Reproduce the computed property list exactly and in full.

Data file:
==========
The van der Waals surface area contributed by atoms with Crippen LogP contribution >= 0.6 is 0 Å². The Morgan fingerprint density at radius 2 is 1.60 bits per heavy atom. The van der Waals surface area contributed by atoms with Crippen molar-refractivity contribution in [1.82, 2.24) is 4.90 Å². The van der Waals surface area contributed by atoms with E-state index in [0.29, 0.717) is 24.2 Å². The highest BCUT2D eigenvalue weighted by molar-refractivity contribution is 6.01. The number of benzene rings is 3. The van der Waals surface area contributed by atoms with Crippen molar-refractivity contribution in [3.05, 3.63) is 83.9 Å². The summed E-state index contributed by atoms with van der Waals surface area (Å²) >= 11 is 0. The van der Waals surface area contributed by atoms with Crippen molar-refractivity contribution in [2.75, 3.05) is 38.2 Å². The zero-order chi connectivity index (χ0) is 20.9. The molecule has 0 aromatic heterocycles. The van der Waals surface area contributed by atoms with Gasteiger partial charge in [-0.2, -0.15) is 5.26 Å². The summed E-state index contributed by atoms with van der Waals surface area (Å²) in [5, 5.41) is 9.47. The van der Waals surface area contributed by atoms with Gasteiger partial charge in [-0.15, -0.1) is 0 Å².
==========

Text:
The van der Waals surface area contributed by atoms with Crippen LogP contribution >= 0.6 is 0 Å². The Morgan fingerprint density at radius 2 is 1.60 bits per heavy atom. The van der Waals surface area contributed by atoms with Crippen molar-refractivity contribution in [1.82, 2.24) is 4.90 Å². The van der Waals surface area contributed by atoms with E-state index in [0.29, 0.717) is 24.2 Å². The highest BCUT2D eigenvalue weighted by molar-refractivity contribution is 6.01. The number of benzene rings is 3. The van der Waals surface area contributed by atoms with Crippen molar-refractivity contribution in [3.05, 3.63) is 83.9 Å². The summed E-state index contributed by atoms with van der Waals surface area (Å²) >= 11 is 0. The van der Waals surface area contributed by atoms with Crippen molar-refractivity contribution in [2.75, 3.05) is 38.2 Å². The zero-order chi connectivity index (χ0) is 20.9. The molecule has 0 aromatic heterocycles. The van der Waals surface area contributed by atoms with Gasteiger partial charge in [-0.2, -0.15) is 5.26 Å². The summed E-state index contributed by atoms with van der Waals surface area (Å²) in [5, 5.41) is 9.47. The van der Waals surface area contributed by atoms with Gasteiger partial charge in [-0.15, -0.1) is 0 Å².